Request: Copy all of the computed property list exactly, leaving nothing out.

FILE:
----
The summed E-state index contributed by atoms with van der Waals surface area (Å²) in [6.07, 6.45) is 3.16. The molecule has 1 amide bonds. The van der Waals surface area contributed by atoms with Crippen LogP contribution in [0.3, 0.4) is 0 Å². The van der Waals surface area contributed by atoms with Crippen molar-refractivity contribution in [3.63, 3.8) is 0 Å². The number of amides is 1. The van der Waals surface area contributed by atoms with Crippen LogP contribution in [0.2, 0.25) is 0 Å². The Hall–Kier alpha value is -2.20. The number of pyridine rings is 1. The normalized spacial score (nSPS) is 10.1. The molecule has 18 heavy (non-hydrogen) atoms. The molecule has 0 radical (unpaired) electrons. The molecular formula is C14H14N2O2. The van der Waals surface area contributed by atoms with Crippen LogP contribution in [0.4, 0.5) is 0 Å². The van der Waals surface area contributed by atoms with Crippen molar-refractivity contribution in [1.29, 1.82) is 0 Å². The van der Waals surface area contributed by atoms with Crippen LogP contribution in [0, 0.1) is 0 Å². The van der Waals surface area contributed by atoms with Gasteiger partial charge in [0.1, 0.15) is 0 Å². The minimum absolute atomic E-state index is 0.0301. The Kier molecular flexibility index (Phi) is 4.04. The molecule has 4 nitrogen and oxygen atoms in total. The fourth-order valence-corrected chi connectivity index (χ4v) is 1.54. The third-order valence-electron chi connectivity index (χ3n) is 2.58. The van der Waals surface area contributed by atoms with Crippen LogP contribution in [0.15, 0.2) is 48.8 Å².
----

The summed E-state index contributed by atoms with van der Waals surface area (Å²) in [6.07, 6.45) is 3.16. The molecule has 1 amide bonds. The van der Waals surface area contributed by atoms with Crippen LogP contribution in [0.3, 0.4) is 0 Å². The van der Waals surface area contributed by atoms with Crippen molar-refractivity contribution in [3.63, 3.8) is 0 Å². The number of amides is 1. The van der Waals surface area contributed by atoms with Crippen LogP contribution in [0.2, 0.25) is 0 Å². The Hall–Kier alpha value is -2.20. The number of pyridine rings is 1. The normalized spacial score (nSPS) is 10.1. The molecule has 18 heavy (non-hydrogen) atoms. The molecule has 0 radical (unpaired) electrons. The molecular formula is C14H14N2O2. The van der Waals surface area contributed by atoms with Crippen LogP contribution in [0.4, 0.5) is 0 Å². The van der Waals surface area contributed by atoms with Crippen molar-refractivity contribution in [1.29, 1.82) is 0 Å². The van der Waals surface area contributed by atoms with Crippen LogP contribution in [0, 0.1) is 0 Å². The van der Waals surface area contributed by atoms with Gasteiger partial charge in [0.1, 0.15) is 0 Å². The minimum absolute atomic E-state index is 0.0301. The Kier molecular flexibility index (Phi) is 4.04. The molecule has 4 nitrogen and oxygen atoms in total. The fourth-order valence-corrected chi connectivity index (χ4v) is 1.54. The third-order valence-electron chi connectivity index (χ3n) is 2.58. The van der Waals surface area contributed by atoms with Crippen LogP contribution in [0.15, 0.2) is 48.8 Å².